As part of its ‘App Store improvement’ program, Apple appears to be actively removing games and apps that have not been updated in two years from its storefront. The decision is putting major pressure on game developers, who argue that arbitrary updates are not necessary for a finished product – and that this ‘improvement’ is an unfair barrier for indie developers already strapped for time.
‘I feel sick,’ developer Robert Kabwe of Protopop Games wrote on Twitter. ‘Apple just sent me an email saying they’re removing my free game Motivoto because its more than 2 years old … This is not cool. Console games from 2000 are still available for sale.’
A notice sent to Kabwe made clear that if his free game Motivoto was not updated within 30 days, it would be removed from the App Store entirely. It appears this message was only sent because the app had not been updated in some time – and not because the game had lost any functionality.
‘I’m sitting here on a Friday night, working myself to to bone after my day job, trying my best to scrape a living from my indie games, trying to keep up with Apple, Google, Unity, Xcode, MacOS changes that happen so fast my head spins while performing worse on older devices,’ Kabwe said.
‘There was no indication of what kind of update needs to be made. Just that the app must be “updated” or be removed. Is there some security or technical issue an update will solve? Are arbitrary updates to fully functioning apps a necessary part of our development workflow?’
It appears the notification has been sent to other developers in similar circumstances, including developer Emilia Lazer-Walker.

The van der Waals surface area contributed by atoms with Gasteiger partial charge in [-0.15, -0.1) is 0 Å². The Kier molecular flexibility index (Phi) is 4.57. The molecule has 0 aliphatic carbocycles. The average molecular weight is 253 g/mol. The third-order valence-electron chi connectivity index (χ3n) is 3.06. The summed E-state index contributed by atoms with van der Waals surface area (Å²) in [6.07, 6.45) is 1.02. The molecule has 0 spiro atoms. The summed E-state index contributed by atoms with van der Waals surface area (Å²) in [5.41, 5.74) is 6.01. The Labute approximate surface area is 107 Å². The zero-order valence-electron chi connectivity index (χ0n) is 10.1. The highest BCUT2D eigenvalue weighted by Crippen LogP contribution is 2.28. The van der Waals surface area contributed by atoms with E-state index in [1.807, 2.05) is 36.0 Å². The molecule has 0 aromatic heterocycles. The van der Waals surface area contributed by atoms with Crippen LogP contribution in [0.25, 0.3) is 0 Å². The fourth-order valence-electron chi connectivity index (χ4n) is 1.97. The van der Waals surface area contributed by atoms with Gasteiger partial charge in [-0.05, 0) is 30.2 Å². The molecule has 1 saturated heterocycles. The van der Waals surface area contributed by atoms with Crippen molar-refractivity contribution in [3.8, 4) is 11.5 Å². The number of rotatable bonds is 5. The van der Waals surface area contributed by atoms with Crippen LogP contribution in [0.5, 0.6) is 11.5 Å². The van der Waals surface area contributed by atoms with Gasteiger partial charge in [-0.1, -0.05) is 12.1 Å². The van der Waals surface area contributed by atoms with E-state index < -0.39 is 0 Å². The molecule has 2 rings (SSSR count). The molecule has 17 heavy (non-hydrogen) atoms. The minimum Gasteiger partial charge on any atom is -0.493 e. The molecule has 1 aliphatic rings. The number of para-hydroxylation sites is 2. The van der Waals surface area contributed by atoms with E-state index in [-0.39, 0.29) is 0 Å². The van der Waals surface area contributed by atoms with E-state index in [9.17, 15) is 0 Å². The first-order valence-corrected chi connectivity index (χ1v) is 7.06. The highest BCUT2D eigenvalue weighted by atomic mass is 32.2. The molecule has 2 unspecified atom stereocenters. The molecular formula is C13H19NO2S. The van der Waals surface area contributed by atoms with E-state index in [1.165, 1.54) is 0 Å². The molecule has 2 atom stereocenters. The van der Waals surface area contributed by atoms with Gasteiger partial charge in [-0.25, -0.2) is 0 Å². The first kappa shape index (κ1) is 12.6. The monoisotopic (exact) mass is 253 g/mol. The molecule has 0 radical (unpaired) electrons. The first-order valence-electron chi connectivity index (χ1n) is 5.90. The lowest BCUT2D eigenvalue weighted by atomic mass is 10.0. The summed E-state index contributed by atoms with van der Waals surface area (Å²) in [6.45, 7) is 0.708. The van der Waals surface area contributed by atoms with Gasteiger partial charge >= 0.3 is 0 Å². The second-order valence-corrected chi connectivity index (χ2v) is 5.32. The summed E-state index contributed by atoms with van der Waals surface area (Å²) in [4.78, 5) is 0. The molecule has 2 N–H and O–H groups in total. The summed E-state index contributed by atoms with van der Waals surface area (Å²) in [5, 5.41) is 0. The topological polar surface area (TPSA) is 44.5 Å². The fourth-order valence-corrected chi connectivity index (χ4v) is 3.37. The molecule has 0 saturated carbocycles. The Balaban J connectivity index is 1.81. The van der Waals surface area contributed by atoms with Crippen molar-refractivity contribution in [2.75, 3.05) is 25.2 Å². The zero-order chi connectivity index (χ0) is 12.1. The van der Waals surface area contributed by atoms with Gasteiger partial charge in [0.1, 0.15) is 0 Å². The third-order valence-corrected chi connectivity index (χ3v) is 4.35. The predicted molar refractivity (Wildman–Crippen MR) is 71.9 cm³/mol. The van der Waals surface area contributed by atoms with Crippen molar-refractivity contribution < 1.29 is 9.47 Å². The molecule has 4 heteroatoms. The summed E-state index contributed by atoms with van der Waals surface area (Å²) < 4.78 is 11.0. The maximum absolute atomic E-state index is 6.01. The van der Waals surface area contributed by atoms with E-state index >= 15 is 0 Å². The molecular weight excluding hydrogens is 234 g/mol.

‘Games can exist as completed objects!’ she wrote on Twitter. ‘These free projects aren’t suitable for updates or a live service model, they’re finished artworks from years ago.’
Those who have not updated their games and apps in two years are being threatened with removal – and while many games are free and therefore will not result in a loss of income, this decision could have disastrous effects for indie developers struggling to make a living.
As many developers have pointed out, arbitrary updates are not necessary and they’re extremely time-consuming. In addition to being an inconvenience, Apple’s App Store ‘improvement’ program is leading to a lot of stress as developers scramble to keep their games ‘in line’ with current expectations.
Apple’s decision will also likely have major knock-on effects for game preservation. Mobile games are notoriously tricky to preserve as they can be delisted for any number of reasons – including licensing rights, use of music, or server shut down.
While most games are typically available for download even after delisting, the removal of App Store listings prevents new purchasers from ever playing these games. No matter the scope of games, their history and the talent behind them is important – and removing them from the Apple App Store based on arbitrary criteria is a poor move.
Apple has yet to comment publicly on the new ‘improvement’ program, but its implementation follows recent attempts by Google to install similar measures on the Play Store. It appears that mobile games will need to be updated every two years going forward, regardless of their existing functionality, or the capacity of their developers. It’s just another loop game creators will have to jump through to comply with the needs of modern storefronts.